It seems people have already forgotten the saying was "Abolish the Police" before it was watered down to "Police Reform." Americans are seeing a tiring and oft-repeated, combination of revisionist history and performative activism. Instead of policy change, we get murals, and instead of active help, we get social media campaigns.
Black activists have made it clear that they want the police abolished. This sentiment has been around for decades, and was even popularly supported by notable activists such as Angela Davis. This demand has been diminished to a belief that the police departments in many communities receive a disproportionate amount of funding, and that reallocating those funds to those departments would be better for the larger community.
While this is true, as police departments across the U.S. get hundreds of millions of dollars worth of federal funding, it reframes the discussion as "who and what should get funding?" instead of "why are police killing so many minorities?"
This motto results from an increased focus in money and funds, and not Black lives. This has further led to yet another slogan, "Police Reform," further distancing the movement from the original call of "Abolish the Police."
This is, sadly, a very common phenomenon. The demands and calls to action from many Black activists are drowned out and mitigated with easier solutions that few, if any, Black activists asked for. The response to last summer's protests against police brutality have more to do with performative support than tangible change in our system of policing. Think of events such as "Blackout Tuesday," where people posted solid black squares on social media in solidarity with the Black Lives Matter movement, or the numerous murals bearing the movement's name. It's support, yes, but it's not a policy change.
This is just the latest in this pattern of clear goals established by Black activists being abstracted and forgotten. The biggest name in the history of the Civil Rights Movement, Martin Luther King Jr., was goaded to commit suicide by his government and lamented the white moderates that let him be jailed in Birmingham, Alabama. Instead of recognizing this injustice for what it was, the government named streets after King Jr. and former President Ronald Reagan honored him with a holiday, all while he ravaged Black communities with the War on Drugs.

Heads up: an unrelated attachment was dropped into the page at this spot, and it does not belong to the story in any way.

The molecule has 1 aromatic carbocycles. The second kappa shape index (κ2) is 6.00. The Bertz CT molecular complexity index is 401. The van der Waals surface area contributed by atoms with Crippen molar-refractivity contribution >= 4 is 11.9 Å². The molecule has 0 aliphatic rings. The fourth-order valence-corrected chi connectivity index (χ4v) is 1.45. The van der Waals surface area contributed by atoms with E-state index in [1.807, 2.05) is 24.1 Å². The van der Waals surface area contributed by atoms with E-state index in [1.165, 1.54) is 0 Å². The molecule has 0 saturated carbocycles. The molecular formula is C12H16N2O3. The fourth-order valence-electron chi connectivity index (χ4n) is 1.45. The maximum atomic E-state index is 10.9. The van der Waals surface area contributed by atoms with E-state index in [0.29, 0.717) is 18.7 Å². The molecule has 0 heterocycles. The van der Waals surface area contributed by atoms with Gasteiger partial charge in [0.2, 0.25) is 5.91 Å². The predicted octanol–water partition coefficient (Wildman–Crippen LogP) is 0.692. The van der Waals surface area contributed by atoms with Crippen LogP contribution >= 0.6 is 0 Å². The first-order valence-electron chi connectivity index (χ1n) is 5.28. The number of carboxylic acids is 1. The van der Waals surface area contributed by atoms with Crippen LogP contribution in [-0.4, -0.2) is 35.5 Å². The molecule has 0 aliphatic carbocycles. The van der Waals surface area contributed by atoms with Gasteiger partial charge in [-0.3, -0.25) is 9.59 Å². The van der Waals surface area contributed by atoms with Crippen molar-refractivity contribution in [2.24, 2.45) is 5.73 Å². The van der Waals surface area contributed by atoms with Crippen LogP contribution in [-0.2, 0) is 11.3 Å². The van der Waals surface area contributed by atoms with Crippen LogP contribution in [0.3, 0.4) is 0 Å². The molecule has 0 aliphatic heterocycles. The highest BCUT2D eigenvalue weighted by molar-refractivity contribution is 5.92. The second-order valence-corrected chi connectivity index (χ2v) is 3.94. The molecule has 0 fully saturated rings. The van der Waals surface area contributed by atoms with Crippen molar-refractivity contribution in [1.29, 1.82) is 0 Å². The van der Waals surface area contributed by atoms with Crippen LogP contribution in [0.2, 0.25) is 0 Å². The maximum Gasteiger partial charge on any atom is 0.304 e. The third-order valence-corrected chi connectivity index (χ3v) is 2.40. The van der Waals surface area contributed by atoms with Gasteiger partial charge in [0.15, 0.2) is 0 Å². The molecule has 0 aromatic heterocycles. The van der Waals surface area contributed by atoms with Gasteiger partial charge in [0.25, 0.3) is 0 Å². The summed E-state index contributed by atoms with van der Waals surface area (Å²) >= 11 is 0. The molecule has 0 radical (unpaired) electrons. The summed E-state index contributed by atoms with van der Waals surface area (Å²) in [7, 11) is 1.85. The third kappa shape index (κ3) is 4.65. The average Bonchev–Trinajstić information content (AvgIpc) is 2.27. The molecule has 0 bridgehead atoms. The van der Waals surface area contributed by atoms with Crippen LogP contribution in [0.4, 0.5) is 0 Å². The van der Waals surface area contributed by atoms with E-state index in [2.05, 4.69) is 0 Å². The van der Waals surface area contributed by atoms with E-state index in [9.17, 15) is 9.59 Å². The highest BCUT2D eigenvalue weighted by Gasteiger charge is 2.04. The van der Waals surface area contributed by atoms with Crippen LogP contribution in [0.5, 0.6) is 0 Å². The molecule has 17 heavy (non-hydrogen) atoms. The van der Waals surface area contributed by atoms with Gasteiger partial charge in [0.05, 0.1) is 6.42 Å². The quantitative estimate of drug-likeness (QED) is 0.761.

Instead of letting MLK's thoughts and ideas for a better tomorrow continue to progress, he's now often boiled down to a single line in a single speech, crying out for judgment based on character, not skin color. That’s the only part of the “I have a dream” speech that can be used by the very people King was fighting against. It's merely an image of support — a performance for the public — but it doesn’t create change.
It’s still an issue today. Nobody asked for a "Black Lives Matter Plaza" in Washington, D.C. It's nice, sure, but it’d be better if Mayor Muriel Bowser did something about the disproportionate amount of Black people in D.C. that get arrested.
It happens at IU, too. Last year, IU awarded Keith Parker, a former IU student and activist, with a Bicentennial Medal. While this is a great award to a very deserving person, it comes long after what must’ve been a difficult time for him at IU.
"When I left IU they weren't awarding me medals." Parker said during the award ceremony.
That said, change does come quickly, at times.
In IU's own history, there's been plenty of protests and sit-ins, a tradition that lives on to this day. In 1968, about 50 Black IU students stopped the Little 500 to protest how the campus' fraternities treated Black students differently. Even in recent times, the Rainbow Coalition made waves by pushing the IU Student Government to properly represent its students.
It seems that at least on a local level, demands of activists are met well, and activists achieve their goals of change. Still, on a larger scale, there's a pattern of institutions vehemently fighting against acts of activism, then retroactively supporting it long after the fact.
Is it wrong to feel like it isn't enough? That murals, medals and philanthropy won't change the system that has routinely hurt Black people, as well as many other minorities, for centuries? This kind of performative activism, where demands are warped and rewards aren't what Black people asked for puts the onus on the activists. It's yet another opportunity for members of the movement to seem ungrateful or unrealistic because they demand too much. While it's enjoyable to see things like Confederate statues torn down and flags get changed, the system remains the same, and that's what needs addressing.